My Homeland

I think of Lebanon as my home, even though my brothers and I were born in America. In addition to our Coffee Date I’d like to talk more about what Lebanon means to me.

Both of my parents where born in Lebanon. My family and I are extremely proud of our heritage. We hold it dear to us and wear it proudly every day.

The cardo of the Umayyad city of Anjar (Lebanon), seen from the North.

Anjar Ruins

After war broke out in the 60’s, many families emigrated from Lebanon out of fear and for protection. My father came to America to go to college in the 80’s, while my mother was traveling the world with her mother.

After my parents met, got married and settled down, they stayed in America, while their family stayed in Lebanon.

The only downside to all this, is my brothers and I growing up far from our family. When I was younger, it was so difficult and expensive for us to call Lebanon and talk to my grandparents. We had to pay a ridiculous fee per minute on the phone. In Lebanon they only had electricity for chunks of the day. It wasn’t until these past few years have they caught up with all the most recent technology. Now we keep in touch 24/7 through WhatsApp, Skype and Facebook.

From the time I was 14-18 I didn’t like spending summers in Lebanon. I was in the midst of my adolescence, and I didn’t fit in among my other cousins. They were either too young or too old, I was stuck in the middle. Being at that age, without a driver’s license, an ocean away from my friends, I dreaded it.

Being the Gemini that I am, I hated missing out. During those years, summers in Lebanon meant I was away from my friends for 2+ months. They felt like more of a family to me then my own blood. I’d always return to America to hear about all their adventures, stories and inside jokes. I felt left out.

I wish I had realized back then how lucky I was to have Lebanon Summers. I realized this with time and maturity. I’m closer to my older cousins, they recently have realized that I’m not a kid anymore. The past couple summers they have included me in their outings.

For me summers in Lebanon are:

  • hot and humid
  • full of mosquito bites
  • adventurous and thrilling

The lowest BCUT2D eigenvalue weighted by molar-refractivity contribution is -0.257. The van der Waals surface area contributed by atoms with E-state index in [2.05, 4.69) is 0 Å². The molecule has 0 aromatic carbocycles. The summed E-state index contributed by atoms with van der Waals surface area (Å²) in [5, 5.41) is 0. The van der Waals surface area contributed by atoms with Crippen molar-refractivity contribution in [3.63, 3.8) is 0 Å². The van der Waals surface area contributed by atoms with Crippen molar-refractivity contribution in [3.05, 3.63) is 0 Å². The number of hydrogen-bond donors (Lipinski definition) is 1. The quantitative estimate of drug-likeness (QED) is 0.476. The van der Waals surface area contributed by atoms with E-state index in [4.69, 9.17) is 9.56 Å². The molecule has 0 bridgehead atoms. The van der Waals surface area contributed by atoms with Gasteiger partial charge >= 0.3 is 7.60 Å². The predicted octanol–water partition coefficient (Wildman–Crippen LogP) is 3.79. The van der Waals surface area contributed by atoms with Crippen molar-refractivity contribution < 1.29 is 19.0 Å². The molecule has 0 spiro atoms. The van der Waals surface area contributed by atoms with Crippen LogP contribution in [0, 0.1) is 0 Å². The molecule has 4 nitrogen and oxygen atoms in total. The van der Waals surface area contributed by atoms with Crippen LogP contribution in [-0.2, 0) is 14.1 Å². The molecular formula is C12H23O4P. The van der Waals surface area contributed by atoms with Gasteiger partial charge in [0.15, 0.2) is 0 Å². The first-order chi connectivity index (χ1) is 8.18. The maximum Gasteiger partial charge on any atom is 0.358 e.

My family and I enjoy:

  • shopping the most famous designer brands
  • eating the renowned food
  • going on touristy excursions
  • attending concerts on the beach
  • bar hoping downtown
  • spending weekends up in our mountain chalets
  • making memories

place-des-martyrsLebanon is fun if you know how to get around. You need to have connections. Trust me it’s not hard to get to know Lebanese people. Once you know one, you pretty much know everyone, since everyone knows each other. This also goes for Lebanese people anywhere else in the world. If you’re Lebanese, then you know all the Lebanese families in the area.

You know how I describe my family to my friends? Have you seen My Big Fat Greek Wedding? Yup, that’s pretty much my life. I love it. There are some lines from that movie that my parents have said word for word. When I tell my mom that I want to travel, she always exclaims in desperation, “WHY YOU WANT TO LEAVE ME?!”. My dad always pulls the, “I came to this country, with nothing….”, just to make me and brothers feel bad when we complain about the smallest things.

The most hilarious thing, is that anyone who’s Lebanese can recognize a fellow Lebanese. When my family and I watch a movie, sitting on our couch, while the credits roll, my dad will read them, and 99.99999% of the time he says, “Oh! That guy, yup, he’s Lebanese.” Never question it, because if you do, they go nuts, “Look at his name! It’s Lebanese! You crazy! I know his father’s brother’s son’s wife’s husband! He’s a smart man.”


round-about in downtown Lebanon with a Rolex Clock Tower at its center

When I first arrive to my family’s house in Lebanon, their greetings start with a “how are you”, but they don’t expect a reply. Instead, they straight up tell you’ve lost/gained weight. They mean it in the most loving way possible. Right after that, they offer food. Even when I get home at 3 in the morning, my grandma will hear me open the door, and she immediately asks if I’m hungry. Nope, no questioning where I’ve been, just wondering if I want to eat.

If you are invited to a Lebanese household, there will be two things, food and alcohol. And when you are offered food, it’s in your best interest to say yes. Don’t refuse. I will leave surviving Lebanese parties for another post….

I can go on and on about Lebanon, I love everything about it. If you want to know more or have any questions, feel free to write a comment!!




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